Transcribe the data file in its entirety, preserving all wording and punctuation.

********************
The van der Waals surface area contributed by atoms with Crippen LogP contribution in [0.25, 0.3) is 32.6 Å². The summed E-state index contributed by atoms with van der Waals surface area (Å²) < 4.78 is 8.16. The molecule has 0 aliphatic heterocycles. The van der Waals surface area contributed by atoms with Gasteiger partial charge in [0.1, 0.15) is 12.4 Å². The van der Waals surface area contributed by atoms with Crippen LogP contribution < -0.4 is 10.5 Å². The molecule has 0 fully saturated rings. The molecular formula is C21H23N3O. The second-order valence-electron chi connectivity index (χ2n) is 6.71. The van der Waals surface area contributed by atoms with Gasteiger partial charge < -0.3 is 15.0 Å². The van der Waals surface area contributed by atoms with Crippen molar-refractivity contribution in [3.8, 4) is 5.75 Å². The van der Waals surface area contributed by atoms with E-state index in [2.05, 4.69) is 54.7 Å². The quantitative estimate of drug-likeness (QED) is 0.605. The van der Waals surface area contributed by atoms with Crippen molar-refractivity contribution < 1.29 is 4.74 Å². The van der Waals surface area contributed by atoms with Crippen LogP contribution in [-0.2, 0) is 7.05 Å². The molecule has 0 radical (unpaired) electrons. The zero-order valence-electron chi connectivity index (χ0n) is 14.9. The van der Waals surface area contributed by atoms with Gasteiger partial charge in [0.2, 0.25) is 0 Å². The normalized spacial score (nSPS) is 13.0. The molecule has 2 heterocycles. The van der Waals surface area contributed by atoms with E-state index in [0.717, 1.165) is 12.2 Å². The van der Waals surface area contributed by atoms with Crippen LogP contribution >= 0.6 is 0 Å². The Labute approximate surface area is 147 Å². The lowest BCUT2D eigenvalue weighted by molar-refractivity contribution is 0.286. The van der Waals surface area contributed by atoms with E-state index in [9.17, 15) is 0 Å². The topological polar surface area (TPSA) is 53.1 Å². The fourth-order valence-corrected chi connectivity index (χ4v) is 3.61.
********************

The van der Waals surface area contributed by atoms with Crippen LogP contribution in [0.25, 0.3) is 32.6 Å². The summed E-state index contributed by atoms with van der Waals surface area (Å²) < 4.78 is 8.16. The molecule has 0 aliphatic heterocycles. The van der Waals surface area contributed by atoms with Gasteiger partial charge in [0.1, 0.15) is 12.4 Å². The van der Waals surface area contributed by atoms with Crippen LogP contribution < -0.4 is 10.5 Å². The molecule has 0 fully saturated rings. The molecular formula is C21H23N3O. The second-order valence-electron chi connectivity index (χ2n) is 6.71. The van der Waals surface area contributed by atoms with Gasteiger partial charge < -0.3 is 15.0 Å². The van der Waals surface area contributed by atoms with Crippen molar-refractivity contribution in [3.8, 4) is 5.75 Å². The van der Waals surface area contributed by atoms with E-state index in [2.05, 4.69) is 54.7 Å². The quantitative estimate of drug-likeness (QED) is 0.605. The van der Waals surface area contributed by atoms with Crippen molar-refractivity contribution < 1.29 is 4.74 Å². The van der Waals surface area contributed by atoms with Crippen LogP contribution in [-0.2, 0) is 7.05 Å². The molecule has 0 radical (unpaired) electrons. The zero-order valence-electron chi connectivity index (χ0n) is 14.9. The van der Waals surface area contributed by atoms with Gasteiger partial charge in [0.2, 0.25) is 0 Å². The normalized spacial score (nSPS) is 13.0. The molecule has 2 heterocycles. The van der Waals surface area contributed by atoms with E-state index in [0.717, 1.165) is 12.2 Å². The van der Waals surface area contributed by atoms with Crippen LogP contribution >= 0.6 is 0 Å². The Labute approximate surface area is 147 Å². The lowest BCUT2D eigenvalue weighted by molar-refractivity contribution is 0.286. The van der Waals surface area contributed by atoms with E-state index in [9.17, 15) is 0 Å². The topological polar surface area (TPSA) is 53.1 Å². The fourth-order valence-corrected chi connectivity index (χ4v) is 3.61.